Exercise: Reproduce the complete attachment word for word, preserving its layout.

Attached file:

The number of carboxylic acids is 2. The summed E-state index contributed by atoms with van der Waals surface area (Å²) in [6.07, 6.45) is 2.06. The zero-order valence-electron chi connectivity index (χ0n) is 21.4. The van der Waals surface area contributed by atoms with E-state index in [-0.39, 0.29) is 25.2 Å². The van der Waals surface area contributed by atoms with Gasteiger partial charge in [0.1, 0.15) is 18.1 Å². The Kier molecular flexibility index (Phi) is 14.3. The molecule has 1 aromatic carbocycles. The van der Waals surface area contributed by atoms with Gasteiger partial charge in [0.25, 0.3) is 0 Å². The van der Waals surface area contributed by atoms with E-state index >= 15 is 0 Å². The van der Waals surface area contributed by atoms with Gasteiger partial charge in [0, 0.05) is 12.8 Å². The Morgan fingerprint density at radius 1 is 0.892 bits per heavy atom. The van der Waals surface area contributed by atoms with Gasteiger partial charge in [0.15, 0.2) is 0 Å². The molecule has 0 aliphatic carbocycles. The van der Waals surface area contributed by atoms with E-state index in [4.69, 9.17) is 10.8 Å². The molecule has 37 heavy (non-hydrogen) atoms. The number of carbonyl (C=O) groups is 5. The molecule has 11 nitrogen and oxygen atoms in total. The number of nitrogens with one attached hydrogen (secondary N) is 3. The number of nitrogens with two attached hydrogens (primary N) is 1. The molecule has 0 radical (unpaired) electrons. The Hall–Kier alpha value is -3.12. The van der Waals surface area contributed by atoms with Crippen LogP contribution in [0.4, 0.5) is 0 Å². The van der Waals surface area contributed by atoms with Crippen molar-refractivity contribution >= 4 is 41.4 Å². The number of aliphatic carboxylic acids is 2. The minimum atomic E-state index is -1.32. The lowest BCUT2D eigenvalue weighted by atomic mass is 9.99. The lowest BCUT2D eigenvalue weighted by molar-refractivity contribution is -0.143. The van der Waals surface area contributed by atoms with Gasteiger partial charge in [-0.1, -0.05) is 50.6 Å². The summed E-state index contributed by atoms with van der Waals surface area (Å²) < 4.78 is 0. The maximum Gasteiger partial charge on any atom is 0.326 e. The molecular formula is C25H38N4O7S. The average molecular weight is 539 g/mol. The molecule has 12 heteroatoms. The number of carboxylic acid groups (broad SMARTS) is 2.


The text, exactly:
The number of carboxylic acids is 2. The summed E-state index contributed by atoms with van der Waals surface area (Å²) in [6.07, 6.45) is 2.06. The zero-order valence-electron chi connectivity index (χ0n) is 21.4. The van der Waals surface area contributed by atoms with E-state index in [-0.39, 0.29) is 25.2 Å². The van der Waals surface area contributed by atoms with Gasteiger partial charge in [0.1, 0.15) is 18.1 Å². The Kier molecular flexibility index (Phi) is 14.3. The molecule has 1 aromatic carbocycles. The van der Waals surface area contributed by atoms with Gasteiger partial charge in [0.25, 0.3) is 0 Å². The van der Waals surface area contributed by atoms with E-state index >= 15 is 0 Å². The van der Waals surface area contributed by atoms with Gasteiger partial charge in [0, 0.05) is 12.8 Å². The Morgan fingerprint density at radius 1 is 0.892 bits per heavy atom. The van der Waals surface area contributed by atoms with Gasteiger partial charge in [0.15, 0.2) is 0 Å². The molecule has 0 aliphatic carbocycles. The van der Waals surface area contributed by atoms with E-state index in [4.69, 9.17) is 10.8 Å². The molecule has 37 heavy (non-hydrogen) atoms. The number of carbonyl (C=O) groups is 5. The molecule has 11 nitrogen and oxygen atoms in total. The number of nitrogens with one attached hydrogen (secondary N) is 3. The number of nitrogens with two attached hydrogens (primary N) is 1. The molecule has 0 radical (unpaired) electrons. The Hall–Kier alpha value is -3.12. The van der Waals surface area contributed by atoms with Crippen LogP contribution in [0.4, 0.5) is 0 Å². The van der Waals surface area contributed by atoms with Crippen molar-refractivity contribution >= 4 is 41.4 Å². The number of aliphatic carboxylic acids is 2. The minimum atomic E-state index is -1.32. The lowest BCUT2D eigenvalue weighted by atomic mass is 9.99. The lowest BCUT2D eigenvalue weighted by molar-refractivity contribution is -0.143. The van der Waals surface area contributed by atoms with Gasteiger partial charge in [-0.1, -0.05) is 50.6 Å². The summed E-state index contributed by atoms with van der Waals surface area (Å²) < 4.78 is 0. The maximum Gasteiger partial charge on any atom is 0.326 e. The molecular formula is C25H38N4O7S. The average molecular weight is 539 g/mol. The molecule has 12 heteroatoms. The number of carboxylic acid groups (broad SMARTS) is 2.